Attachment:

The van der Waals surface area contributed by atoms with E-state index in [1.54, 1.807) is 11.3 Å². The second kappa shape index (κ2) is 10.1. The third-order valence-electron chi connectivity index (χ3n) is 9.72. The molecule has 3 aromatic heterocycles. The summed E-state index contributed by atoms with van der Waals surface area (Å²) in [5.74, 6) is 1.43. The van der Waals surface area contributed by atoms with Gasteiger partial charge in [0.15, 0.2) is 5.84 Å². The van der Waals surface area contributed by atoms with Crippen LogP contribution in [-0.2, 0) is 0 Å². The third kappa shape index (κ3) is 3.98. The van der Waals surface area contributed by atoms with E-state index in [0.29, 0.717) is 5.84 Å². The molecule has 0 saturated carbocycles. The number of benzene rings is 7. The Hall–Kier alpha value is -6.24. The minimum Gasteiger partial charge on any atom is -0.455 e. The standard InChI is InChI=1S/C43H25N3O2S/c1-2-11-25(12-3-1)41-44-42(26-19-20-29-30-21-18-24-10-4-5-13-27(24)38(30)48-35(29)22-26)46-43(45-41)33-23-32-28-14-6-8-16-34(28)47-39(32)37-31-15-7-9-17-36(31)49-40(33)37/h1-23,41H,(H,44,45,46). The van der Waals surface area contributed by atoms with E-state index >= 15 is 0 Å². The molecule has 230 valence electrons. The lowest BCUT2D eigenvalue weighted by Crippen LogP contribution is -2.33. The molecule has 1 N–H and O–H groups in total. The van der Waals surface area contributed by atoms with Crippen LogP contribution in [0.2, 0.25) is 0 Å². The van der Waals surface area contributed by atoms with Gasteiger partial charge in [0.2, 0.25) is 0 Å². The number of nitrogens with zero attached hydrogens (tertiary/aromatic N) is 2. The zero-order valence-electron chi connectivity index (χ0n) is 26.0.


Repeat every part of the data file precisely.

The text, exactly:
The van der Waals surface area contributed by atoms with E-state index in [1.54, 1.807) is 11.3 Å². The second kappa shape index (κ2) is 10.1. The third-order valence-electron chi connectivity index (χ3n) is 9.72. The molecule has 3 aromatic heterocycles. The summed E-state index contributed by atoms with van der Waals surface area (Å²) in [5.74, 6) is 1.43. The van der Waals surface area contributed by atoms with Gasteiger partial charge in [0.15, 0.2) is 5.84 Å². The van der Waals surface area contributed by atoms with Crippen LogP contribution in [-0.2, 0) is 0 Å². The third kappa shape index (κ3) is 3.98. The van der Waals surface area contributed by atoms with E-state index in [0.29, 0.717) is 5.84 Å². The molecule has 0 saturated carbocycles. The number of benzene rings is 7. The Hall–Kier alpha value is -6.24. The minimum Gasteiger partial charge on any atom is -0.455 e. The standard InChI is InChI=1S/C43H25N3O2S/c1-2-11-25(12-3-1)41-44-42(26-19-20-29-30-21-18-24-10-4-5-13-27(24)38(30)48-35(29)22-26)46-43(45-41)33-23-32-28-14-6-8-16-34(28)47-39(32)37-31-15-7-9-17-36(31)49-40(33)37/h1-23,41H,(H,44,45,46). The van der Waals surface area contributed by atoms with E-state index >= 15 is 0 Å². The molecule has 230 valence electrons. The lowest BCUT2D eigenvalue weighted by Crippen LogP contribution is -2.33. The molecule has 1 N–H and O–H groups in total. The van der Waals surface area contributed by atoms with Crippen LogP contribution in [0.2, 0.25) is 0 Å². The van der Waals surface area contributed by atoms with Gasteiger partial charge in [0.2, 0.25) is 0 Å². The number of nitrogens with zero attached hydrogens (tertiary/aromatic N) is 2. The zero-order valence-electron chi connectivity index (χ0n) is 26.0.